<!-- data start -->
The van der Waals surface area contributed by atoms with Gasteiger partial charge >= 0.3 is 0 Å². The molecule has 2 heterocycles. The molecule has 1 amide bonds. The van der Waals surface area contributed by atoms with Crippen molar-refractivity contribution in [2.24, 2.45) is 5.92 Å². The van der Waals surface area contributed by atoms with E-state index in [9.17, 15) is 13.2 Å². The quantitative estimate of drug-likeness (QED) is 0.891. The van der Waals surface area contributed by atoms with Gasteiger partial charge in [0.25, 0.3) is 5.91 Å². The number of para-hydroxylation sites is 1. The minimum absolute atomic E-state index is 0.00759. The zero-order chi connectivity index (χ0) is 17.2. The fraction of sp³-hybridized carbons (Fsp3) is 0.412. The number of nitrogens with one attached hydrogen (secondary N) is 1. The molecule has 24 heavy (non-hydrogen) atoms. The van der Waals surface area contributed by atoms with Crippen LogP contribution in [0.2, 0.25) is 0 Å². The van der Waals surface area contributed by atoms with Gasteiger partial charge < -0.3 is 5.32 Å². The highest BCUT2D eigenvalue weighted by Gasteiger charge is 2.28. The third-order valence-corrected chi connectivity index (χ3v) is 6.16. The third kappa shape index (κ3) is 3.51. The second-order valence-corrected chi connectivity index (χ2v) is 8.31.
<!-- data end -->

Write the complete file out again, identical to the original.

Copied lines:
The van der Waals surface area contributed by atoms with Gasteiger partial charge >= 0.3 is 0 Å². The molecule has 2 heterocycles. The molecule has 1 amide bonds. The van der Waals surface area contributed by atoms with Crippen molar-refractivity contribution in [2.24, 2.45) is 5.92 Å². The van der Waals surface area contributed by atoms with E-state index in [9.17, 15) is 13.2 Å². The quantitative estimate of drug-likeness (QED) is 0.891. The van der Waals surface area contributed by atoms with Gasteiger partial charge in [0.25, 0.3) is 5.91 Å². The number of para-hydroxylation sites is 1. The minimum absolute atomic E-state index is 0.00759. The zero-order chi connectivity index (χ0) is 17.2. The fraction of sp³-hybridized carbons (Fsp3) is 0.412. The number of nitrogens with one attached hydrogen (secondary N) is 1. The molecule has 24 heavy (non-hydrogen) atoms. The van der Waals surface area contributed by atoms with Crippen LogP contribution in [0.2, 0.25) is 0 Å². The van der Waals surface area contributed by atoms with Gasteiger partial charge < -0.3 is 5.32 Å². The highest BCUT2D eigenvalue weighted by Gasteiger charge is 2.28. The third-order valence-corrected chi connectivity index (χ3v) is 6.16. The third kappa shape index (κ3) is 3.51. The second-order valence-corrected chi connectivity index (χ2v) is 8.31.